Victims! Review (Olive Films / Slasher // Video Blu-ray)
Eventually, at about 30 minutes into the 75-minute runtime, four scantily clad women head out to the desert to look at rocks while being naked. Two killer/rapists/bank robbers hunt them down and start torturing them. It turns out; men are pigs.
Director: Jeff Hathcock
Actors: Robert Axelrod, Lonny Withers, Ava Kauffman
Year of Release: 1985
Victims! (not to be confused with Victims, another 80s movie with a similar plot) is director Jeff Hathcock’s first foray into filmmaking and the constraints of the budget, time and acting are evident on screen. Matters are made worse when you pop in the Olive Video Blu-ray and realise that it looks like a VHS rip with some of the most terrible sound design ever.
Still, having said all that, Victims! has a certain something to keep the viewer interested in the themes and ideas it’s trying to convey, mainly men are pigs and women have been mistreated for a long damn time. The statement “no matter what happens to a female, if she dresses scantily clad, she deserves what’s coming to her” should never be thought of as true, but there are evil people out there that believe that and Victims! tries to show the nasty side of those thoughts.
The beginning of Victims! is a bit on the scatterbrained side, throwing random scenes of violence against women at you. After that randomness, the film settles into its groove of following four women as they head out to the desert to study some rocks, get naked and go skinny dipping and just have an all around fun time. Unfortunately for them, they run into a pair of bank robbers/rapists/killers out in the desert, but these aren’t women who are willing to give up so easily.
Victims! doesn’t hold back when it comes to showing plenty of sleazy moments on screen that will leave you feeling icky. There is an abundance of rape scenes, tortuous moments and lots of unjustifiably cruel treatment against women. Thankfully, Jeff Hathcock knows enough to make sure the audience can cheer for these women as the men get their comeuppance. However, cheering is cut short as the ending makes sure to drive home the point that women just can’t catch a break.
It is a shame that the film wasn’t shot with a bit more talent behind the camera and a bigger budget. The idea for the movie is rather well thought out, even if the general story has been seen numerous times before (The Last House on the Left for example). Top the small budget constraints with terrible sound, which makes hearing dialogue difficult; you have a movie that is hard to get into, but I still think it’s worth checking out.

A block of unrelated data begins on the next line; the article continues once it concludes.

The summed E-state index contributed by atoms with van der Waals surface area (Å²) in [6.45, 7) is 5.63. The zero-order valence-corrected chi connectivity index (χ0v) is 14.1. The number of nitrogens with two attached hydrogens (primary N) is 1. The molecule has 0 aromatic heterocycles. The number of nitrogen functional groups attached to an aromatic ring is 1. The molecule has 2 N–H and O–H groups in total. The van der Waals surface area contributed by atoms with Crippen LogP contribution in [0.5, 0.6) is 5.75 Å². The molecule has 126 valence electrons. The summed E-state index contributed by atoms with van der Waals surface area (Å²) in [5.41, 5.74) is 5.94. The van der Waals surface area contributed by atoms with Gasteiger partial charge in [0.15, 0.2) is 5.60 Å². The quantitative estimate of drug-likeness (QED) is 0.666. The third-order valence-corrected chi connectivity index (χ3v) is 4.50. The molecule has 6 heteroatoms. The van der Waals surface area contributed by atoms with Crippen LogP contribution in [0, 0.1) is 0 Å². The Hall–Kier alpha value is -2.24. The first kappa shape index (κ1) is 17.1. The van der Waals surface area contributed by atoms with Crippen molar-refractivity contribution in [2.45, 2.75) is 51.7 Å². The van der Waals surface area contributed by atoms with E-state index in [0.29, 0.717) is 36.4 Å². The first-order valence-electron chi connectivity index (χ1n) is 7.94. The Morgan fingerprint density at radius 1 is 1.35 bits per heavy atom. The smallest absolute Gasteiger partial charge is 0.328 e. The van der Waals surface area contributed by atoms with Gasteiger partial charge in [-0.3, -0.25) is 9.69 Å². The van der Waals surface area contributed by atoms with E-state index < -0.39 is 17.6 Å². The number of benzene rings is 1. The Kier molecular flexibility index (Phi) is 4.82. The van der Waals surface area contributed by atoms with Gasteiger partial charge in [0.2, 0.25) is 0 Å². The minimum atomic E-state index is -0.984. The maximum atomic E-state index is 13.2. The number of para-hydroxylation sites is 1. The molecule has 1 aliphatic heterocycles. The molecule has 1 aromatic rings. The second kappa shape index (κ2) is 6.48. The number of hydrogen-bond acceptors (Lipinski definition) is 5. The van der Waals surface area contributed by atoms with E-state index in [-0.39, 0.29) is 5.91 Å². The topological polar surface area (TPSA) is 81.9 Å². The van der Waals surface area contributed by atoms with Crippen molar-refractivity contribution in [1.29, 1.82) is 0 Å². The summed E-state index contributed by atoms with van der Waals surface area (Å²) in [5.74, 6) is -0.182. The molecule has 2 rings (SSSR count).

Violence is the name of the game when it comes to talking about Victims! We have plenty of women being stabbed and slashed. The film doesn’t shy away from showing the red stuff. The beginning of the movie has the most violence, with women being cut up. Cruel stuff.
Most of the sex and nudity in this movie is on the uncomfortable side. It usually is happening when a woman is either being forced to strip nude or raped. Not very fun if you ask me. However, there are some sexier scenes with some very good looking women that won’t make you feel so damn dirty.
- Showering with underwear or just a really white ass?
- The beginning is so randomly put together; it will take some time to recuperate
- Men are pigs, all of them.
Region: Region A/1
Runtime: 75 min
Aspect Ratio: 1.33:1
- Audio commentary with director Jeff Hathcock and Slasher Video’s Jesus Terán
- Interview with director Jeff Hathcock
- Photo Gallery
As previously mentioned, Olive Films and Slasher // Video has upconverted a VHS rip and called it good enough. The video is fuzzy, blurry and hard to make out.
To be fair, Olive Films does provide this statement: Victims! is a presented using the best available elements provided by Slasher // Video. Not sourced from an HD master; remastered from Beta SP and upconverted to Blu-ray and DVD specifications.
The audio fares even worse, with so much of the dialogue being drowned out or muffled. It’s a damn shame more work wasn’t done on this film, but I have a feeling this was the best it was ever going to be, no matter the company producing it.
Extra features included are a commentary with director Jeff Hathcock, a 20-minute sit down with the director who has plenty of things to say out his work on this film and others. He goes into great detail on the writing, which always cool. Rounding it out is a trailer and a still gallery, which is just screen grabs from the VHS and numerous photos of the actual VHS.